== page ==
Donald Macintyre's Sketch: William Hague finds time to mock the week
Donald Macintyre writes political sketches for The Independent, having been Jerusalem correspondent since 2004, covering Israel and the Occupied Territories, as well as travelling for the paper to Iraq, Turkey, Jordan, Libya and Egypt. As Political Editor and then Chief Political Commentator, he previously covered the John Major and early Tony Blair era. He has written for the Daily Express, Sunday Times, Times and Sunday Telegraph, and Sunday Correspondent. He is the author of Mandelson and the Making of New Labour (2000).
Thursday 04 September 2014
As William Hague rose to announce next week’s Commons business, was he missing the glamour of the Nato summit? Was he aching to be back as Foreign Secretary, basking in what Wales Online aptly described as a day of “pomp, politics and protests”, followed by a glittering dinner at Cardiff Castle and an obligatory bonding game of golf on Celtic Manor’s fabled Ryder Cup course with – say – the foreign minister of the Kyrgyz Republic?
Apparently not. As he explained, he would anyway be hosting a summit “side meeting” on sexual violence in conflict. But looking less jet-lagged than ever, he clearly enjoys being Leader of the House. Naturally shadow Leader Angela Eagle sought to salt the Tory wounds inflicted by defector Douglas Carswell’s decision to stand as a UKIP by-election candidate. Having seen “a few too many photographs” of the holidaying David Cameron “in Cornwall pretending to be in Baywatch”, she suggested the PM take his next break in “the blue flag, popular family resort of Clacton-on-Sea”.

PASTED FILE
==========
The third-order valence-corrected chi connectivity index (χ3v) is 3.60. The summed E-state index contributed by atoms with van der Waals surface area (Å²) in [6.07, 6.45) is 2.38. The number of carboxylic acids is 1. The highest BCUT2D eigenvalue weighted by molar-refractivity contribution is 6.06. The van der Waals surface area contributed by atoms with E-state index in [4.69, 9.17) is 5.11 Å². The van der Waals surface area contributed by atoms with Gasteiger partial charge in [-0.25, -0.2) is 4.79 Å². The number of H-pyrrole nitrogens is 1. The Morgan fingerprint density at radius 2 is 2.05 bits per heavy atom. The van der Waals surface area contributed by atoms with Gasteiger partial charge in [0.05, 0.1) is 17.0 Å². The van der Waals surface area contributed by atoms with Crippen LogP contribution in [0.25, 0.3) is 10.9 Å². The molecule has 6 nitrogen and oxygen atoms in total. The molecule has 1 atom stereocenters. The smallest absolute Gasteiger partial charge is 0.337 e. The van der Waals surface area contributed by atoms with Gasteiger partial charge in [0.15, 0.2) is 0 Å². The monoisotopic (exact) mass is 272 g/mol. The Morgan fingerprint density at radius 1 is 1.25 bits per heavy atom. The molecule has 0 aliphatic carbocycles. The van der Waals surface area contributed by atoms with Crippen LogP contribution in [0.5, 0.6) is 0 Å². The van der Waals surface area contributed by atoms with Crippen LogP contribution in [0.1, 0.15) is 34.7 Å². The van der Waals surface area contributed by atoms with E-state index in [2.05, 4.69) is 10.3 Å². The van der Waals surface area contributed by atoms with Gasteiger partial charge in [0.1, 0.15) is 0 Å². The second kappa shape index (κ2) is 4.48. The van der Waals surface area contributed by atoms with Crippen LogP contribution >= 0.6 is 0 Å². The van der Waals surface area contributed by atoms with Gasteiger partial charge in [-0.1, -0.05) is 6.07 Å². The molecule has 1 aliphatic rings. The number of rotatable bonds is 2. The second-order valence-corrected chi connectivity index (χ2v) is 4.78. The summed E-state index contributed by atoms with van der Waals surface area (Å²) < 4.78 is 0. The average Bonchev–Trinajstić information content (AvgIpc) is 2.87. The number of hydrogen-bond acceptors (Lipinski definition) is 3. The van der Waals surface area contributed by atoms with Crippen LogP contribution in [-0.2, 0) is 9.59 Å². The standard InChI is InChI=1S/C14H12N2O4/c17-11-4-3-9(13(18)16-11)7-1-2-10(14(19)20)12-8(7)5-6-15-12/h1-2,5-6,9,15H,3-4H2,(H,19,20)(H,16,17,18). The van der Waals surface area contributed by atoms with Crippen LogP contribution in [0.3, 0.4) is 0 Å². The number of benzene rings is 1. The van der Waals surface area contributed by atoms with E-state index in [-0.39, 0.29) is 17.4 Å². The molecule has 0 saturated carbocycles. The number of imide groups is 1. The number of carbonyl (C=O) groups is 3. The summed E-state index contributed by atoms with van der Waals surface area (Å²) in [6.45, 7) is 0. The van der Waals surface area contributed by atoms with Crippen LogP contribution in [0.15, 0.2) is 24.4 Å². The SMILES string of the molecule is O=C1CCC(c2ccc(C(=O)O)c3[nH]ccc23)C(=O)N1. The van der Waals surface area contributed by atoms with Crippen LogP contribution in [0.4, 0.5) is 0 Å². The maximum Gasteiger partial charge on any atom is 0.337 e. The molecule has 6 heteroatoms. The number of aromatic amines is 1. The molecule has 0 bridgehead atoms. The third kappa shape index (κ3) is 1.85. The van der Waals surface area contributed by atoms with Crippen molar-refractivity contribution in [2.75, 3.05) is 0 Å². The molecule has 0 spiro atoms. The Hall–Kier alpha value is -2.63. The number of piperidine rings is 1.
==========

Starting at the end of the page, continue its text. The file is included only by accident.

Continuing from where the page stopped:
For Hague, however, this was a welcome cue for a fairly withering put-down of “our former honourable friend”. Had Carswell not said in May that Tory policy on Europe was “100 per cent” right? Hague added: “He may be the only person in British history to leave a political party because he was 100 per cent in agreement with it”. That was “particularly striking”, added Hague, since many MPs “perfectly happily” remaining in their parties “certainly do not agree 100 per cent with their… policies.” This was something Carswell “will want to explain to the voters of Clacton, and it will be very interesting to see how he tries to do so”.
But while Hague is happy with his move, the same cannot be confidently said of Michael Gove. For the second time running the former Education Secretary was absent from the weekly session on Commons business. And there have only been two of them since he became chief whip. Was he sulking? Plotting his next career? Or merely preparing his “charm offensive” to prevent further defections, one which today included a reported lunch with Carswell’s friend and fellow-Europhobe Mark Reckless? Since Hague’s session ended at 11.30 and the lunch was in a nearby Commons dining room, this hardly solves the mystery. And anyway, while Gove has plenty of charm when required, you can’t help feeling that would-be defectors might find Hague’s mockery the more powerful deterrent.
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